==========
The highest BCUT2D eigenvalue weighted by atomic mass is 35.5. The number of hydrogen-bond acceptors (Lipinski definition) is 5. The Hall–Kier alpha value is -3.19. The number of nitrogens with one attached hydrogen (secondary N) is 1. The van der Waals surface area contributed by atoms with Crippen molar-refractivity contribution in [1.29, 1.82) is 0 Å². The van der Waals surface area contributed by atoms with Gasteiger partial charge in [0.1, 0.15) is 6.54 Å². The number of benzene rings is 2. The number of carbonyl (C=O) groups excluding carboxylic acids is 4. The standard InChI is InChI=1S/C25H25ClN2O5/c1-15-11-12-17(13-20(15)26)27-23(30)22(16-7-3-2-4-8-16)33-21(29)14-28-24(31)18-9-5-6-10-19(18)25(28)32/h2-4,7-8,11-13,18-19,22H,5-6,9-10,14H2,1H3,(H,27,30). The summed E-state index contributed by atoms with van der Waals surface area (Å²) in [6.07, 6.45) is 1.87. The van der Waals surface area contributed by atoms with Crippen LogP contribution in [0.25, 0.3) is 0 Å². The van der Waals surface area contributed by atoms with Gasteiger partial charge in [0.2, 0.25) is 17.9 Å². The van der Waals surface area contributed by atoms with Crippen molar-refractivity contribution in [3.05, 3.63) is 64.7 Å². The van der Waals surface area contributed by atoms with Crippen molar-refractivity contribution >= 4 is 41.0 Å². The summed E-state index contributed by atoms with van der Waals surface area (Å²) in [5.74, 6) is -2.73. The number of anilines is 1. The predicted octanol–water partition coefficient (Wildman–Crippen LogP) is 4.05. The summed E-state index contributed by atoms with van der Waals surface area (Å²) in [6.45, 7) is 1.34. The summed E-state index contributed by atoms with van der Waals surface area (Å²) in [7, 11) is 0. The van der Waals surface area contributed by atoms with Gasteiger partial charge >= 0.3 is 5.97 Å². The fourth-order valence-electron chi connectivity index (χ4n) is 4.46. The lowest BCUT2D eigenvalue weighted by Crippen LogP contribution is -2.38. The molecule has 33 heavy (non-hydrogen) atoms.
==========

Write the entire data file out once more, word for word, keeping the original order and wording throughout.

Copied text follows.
The highest BCUT2D eigenvalue weighted by atomic mass is 35.5. The number of hydrogen-bond acceptors (Lipinski definition) is 5. The Hall–Kier alpha value is -3.19. The number of nitrogens with one attached hydrogen (secondary N) is 1. The van der Waals surface area contributed by atoms with Crippen molar-refractivity contribution in [1.29, 1.82) is 0 Å². The van der Waals surface area contributed by atoms with Gasteiger partial charge in [0.1, 0.15) is 6.54 Å². The number of benzene rings is 2. The number of carbonyl (C=O) groups excluding carboxylic acids is 4. The standard InChI is InChI=1S/C25H25ClN2O5/c1-15-11-12-17(13-20(15)26)27-23(30)22(16-7-3-2-4-8-16)33-21(29)14-28-24(31)18-9-5-6-10-19(18)25(28)32/h2-4,7-8,11-13,18-19,22H,5-6,9-10,14H2,1H3,(H,27,30). The summed E-state index contributed by atoms with van der Waals surface area (Å²) in [6.07, 6.45) is 1.87. The van der Waals surface area contributed by atoms with Crippen LogP contribution in [0.25, 0.3) is 0 Å². The van der Waals surface area contributed by atoms with Gasteiger partial charge in [0.2, 0.25) is 17.9 Å². The van der Waals surface area contributed by atoms with Crippen molar-refractivity contribution in [3.05, 3.63) is 64.7 Å². The van der Waals surface area contributed by atoms with Crippen molar-refractivity contribution >= 4 is 41.0 Å². The summed E-state index contributed by atoms with van der Waals surface area (Å²) in [5.74, 6) is -2.73. The number of anilines is 1. The predicted octanol–water partition coefficient (Wildman–Crippen LogP) is 4.05. The summed E-state index contributed by atoms with van der Waals surface area (Å²) in [6.45, 7) is 1.34. The summed E-state index contributed by atoms with van der Waals surface area (Å²) in [7, 11) is 0. The van der Waals surface area contributed by atoms with Gasteiger partial charge >= 0.3 is 5.97 Å². The fourth-order valence-electron chi connectivity index (χ4n) is 4.46. The lowest BCUT2D eigenvalue weighted by Crippen LogP contribution is -2.38. The molecule has 33 heavy (non-hydrogen) atoms.